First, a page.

• Thanks for the thoughtful reply, Joe. I am not aware of any such data that you are referring to, I speak solely from experience (which of course holds no clout in academia). My main point was that using purely data from billing practices may not be the best way to assess EBM compliance. There is research being conducted by our field on a practitioner-based survey (June 2013)… http://ptjournal.apta.org/content/future/93/6

  2. Joe, I see that you are the featured speaker at the CWCI annual meeting in San Francisco in March. I am looking forward to hearing your remarks.

    Susan Fisch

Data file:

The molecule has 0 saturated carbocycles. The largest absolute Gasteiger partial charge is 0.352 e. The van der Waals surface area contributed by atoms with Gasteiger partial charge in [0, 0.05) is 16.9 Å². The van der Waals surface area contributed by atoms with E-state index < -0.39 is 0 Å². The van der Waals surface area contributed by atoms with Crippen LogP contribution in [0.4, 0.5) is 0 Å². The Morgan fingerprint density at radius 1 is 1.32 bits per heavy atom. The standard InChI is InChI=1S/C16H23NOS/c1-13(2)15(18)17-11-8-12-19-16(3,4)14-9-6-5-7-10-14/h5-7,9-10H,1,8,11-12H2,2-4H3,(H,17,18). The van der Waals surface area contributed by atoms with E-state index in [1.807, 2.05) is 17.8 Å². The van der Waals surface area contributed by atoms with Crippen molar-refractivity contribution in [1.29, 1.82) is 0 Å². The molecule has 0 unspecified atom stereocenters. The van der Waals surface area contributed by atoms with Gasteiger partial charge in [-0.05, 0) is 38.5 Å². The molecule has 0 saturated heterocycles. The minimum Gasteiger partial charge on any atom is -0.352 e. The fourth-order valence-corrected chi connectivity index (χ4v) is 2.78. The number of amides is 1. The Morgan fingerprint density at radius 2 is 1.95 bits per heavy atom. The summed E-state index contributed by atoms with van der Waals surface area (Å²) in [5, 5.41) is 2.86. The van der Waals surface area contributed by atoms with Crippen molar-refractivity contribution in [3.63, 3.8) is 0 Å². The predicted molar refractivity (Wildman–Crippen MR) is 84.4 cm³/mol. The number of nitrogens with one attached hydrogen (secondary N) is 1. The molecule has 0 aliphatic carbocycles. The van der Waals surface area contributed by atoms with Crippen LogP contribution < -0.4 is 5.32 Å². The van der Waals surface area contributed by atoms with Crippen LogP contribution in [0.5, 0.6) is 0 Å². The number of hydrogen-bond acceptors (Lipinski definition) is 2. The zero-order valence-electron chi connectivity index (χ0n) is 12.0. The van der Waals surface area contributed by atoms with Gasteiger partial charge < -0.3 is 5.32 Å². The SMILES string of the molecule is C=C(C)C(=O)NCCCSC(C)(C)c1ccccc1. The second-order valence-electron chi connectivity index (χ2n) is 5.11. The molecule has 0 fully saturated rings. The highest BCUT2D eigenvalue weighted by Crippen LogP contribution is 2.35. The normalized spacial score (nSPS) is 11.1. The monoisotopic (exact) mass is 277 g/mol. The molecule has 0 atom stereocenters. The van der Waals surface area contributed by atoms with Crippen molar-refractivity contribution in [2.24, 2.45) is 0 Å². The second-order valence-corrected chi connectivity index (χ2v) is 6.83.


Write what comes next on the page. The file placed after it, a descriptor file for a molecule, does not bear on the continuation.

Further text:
3. I am not sure what a corporate owned center actually is, but regardless, as a practitioner and clinical researcher my suggestion after reading a summary of this study is as follows. The observation that there is variation in physical therapy practices should not be a surprise, in fact, in many cases is explainable, and in the absence of an identified “best practice” standard based on diagnosis and adjusted for patient co-morbidities, should be encouraged so we can continue to explore which method works the best (comparative effectivenss research). EBM is not about developing cloned protocols in health care-either in medicine or rehabilitation. It is more about having a rationale that has some science (the more the better) behind it, but apart from the science there is always the art of practice which needs to be considered. Who ultimately decides which treatment combinations are most effective? The answer, of course, is the patient or the recipient of the treatment. My point is, the focus should be on patient outcomes-since they will ultimately define what is working, whats best and who the cost effective providers are. As a payor I would not be interested so much as to which provider type treats the longest (utilization) as much as which provider type or provider characteristics are predictive of superior outcomes at a particular utilization level. In other words, you can treat a little longer, just show me that I have received incremental value in the form of superior patient outcomes. I would argue that it is preferable to treat longer-or more intensively if better outcomes are achieved. Why? Patients with better outcomes are less likely to have to return to therapy for the same condition that wasn’t completely treated the first time around. I presented this type of data to a large insurance carrier in our region about a year ago as a result of insurance mandated and arbitrarily imposed therapy limit thresholds. Sorry for the length of this post.T Marovino